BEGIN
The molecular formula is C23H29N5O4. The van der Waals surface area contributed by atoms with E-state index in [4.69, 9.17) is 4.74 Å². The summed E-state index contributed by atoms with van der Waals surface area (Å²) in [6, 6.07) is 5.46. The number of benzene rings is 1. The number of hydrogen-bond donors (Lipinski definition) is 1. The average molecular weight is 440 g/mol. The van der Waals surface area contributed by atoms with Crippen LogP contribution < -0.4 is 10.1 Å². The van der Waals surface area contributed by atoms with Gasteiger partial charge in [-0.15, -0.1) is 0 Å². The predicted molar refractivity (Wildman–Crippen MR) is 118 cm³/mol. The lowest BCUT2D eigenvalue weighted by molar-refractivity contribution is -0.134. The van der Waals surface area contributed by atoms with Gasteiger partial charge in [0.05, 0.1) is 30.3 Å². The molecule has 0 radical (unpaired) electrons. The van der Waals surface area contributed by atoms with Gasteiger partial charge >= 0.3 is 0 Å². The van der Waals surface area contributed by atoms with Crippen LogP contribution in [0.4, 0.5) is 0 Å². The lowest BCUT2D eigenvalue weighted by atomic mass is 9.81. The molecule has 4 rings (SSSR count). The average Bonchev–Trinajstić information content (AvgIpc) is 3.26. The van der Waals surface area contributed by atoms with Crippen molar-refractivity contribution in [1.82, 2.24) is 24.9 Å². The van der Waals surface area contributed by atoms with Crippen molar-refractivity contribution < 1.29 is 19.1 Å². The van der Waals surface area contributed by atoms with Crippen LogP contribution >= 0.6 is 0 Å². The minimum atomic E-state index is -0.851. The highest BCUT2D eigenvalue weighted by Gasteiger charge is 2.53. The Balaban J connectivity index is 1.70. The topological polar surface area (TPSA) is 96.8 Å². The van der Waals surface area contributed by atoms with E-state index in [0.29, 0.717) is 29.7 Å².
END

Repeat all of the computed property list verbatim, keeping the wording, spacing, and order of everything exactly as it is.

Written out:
The molecular formula is C23H29N5O4. The van der Waals surface area contributed by atoms with E-state index in [4.69, 9.17) is 4.74 Å². The summed E-state index contributed by atoms with van der Waals surface area (Å²) in [6, 6.07) is 5.46. The number of benzene rings is 1. The number of hydrogen-bond donors (Lipinski definition) is 1. The average molecular weight is 440 g/mol. The van der Waals surface area contributed by atoms with Crippen LogP contribution < -0.4 is 10.1 Å². The van der Waals surface area contributed by atoms with Gasteiger partial charge in [-0.15, -0.1) is 0 Å². The predicted molar refractivity (Wildman–Crippen MR) is 118 cm³/mol. The lowest BCUT2D eigenvalue weighted by molar-refractivity contribution is -0.134. The van der Waals surface area contributed by atoms with Gasteiger partial charge in [0.05, 0.1) is 30.3 Å². The molecule has 0 radical (unpaired) electrons. The van der Waals surface area contributed by atoms with Gasteiger partial charge >= 0.3 is 0 Å². The van der Waals surface area contributed by atoms with Crippen LogP contribution in [0.4, 0.5) is 0 Å². The lowest BCUT2D eigenvalue weighted by atomic mass is 9.81. The molecule has 4 rings (SSSR count). The average Bonchev–Trinajstić information content (AvgIpc) is 3.26. The van der Waals surface area contributed by atoms with Crippen molar-refractivity contribution in [1.82, 2.24) is 24.9 Å². The van der Waals surface area contributed by atoms with Crippen molar-refractivity contribution < 1.29 is 19.1 Å². The van der Waals surface area contributed by atoms with Crippen LogP contribution >= 0.6 is 0 Å². The minimum atomic E-state index is -0.851. The highest BCUT2D eigenvalue weighted by Gasteiger charge is 2.53. The Balaban J connectivity index is 1.70. The topological polar surface area (TPSA) is 96.8 Å². The van der Waals surface area contributed by atoms with E-state index in [0.29, 0.717) is 29.7 Å².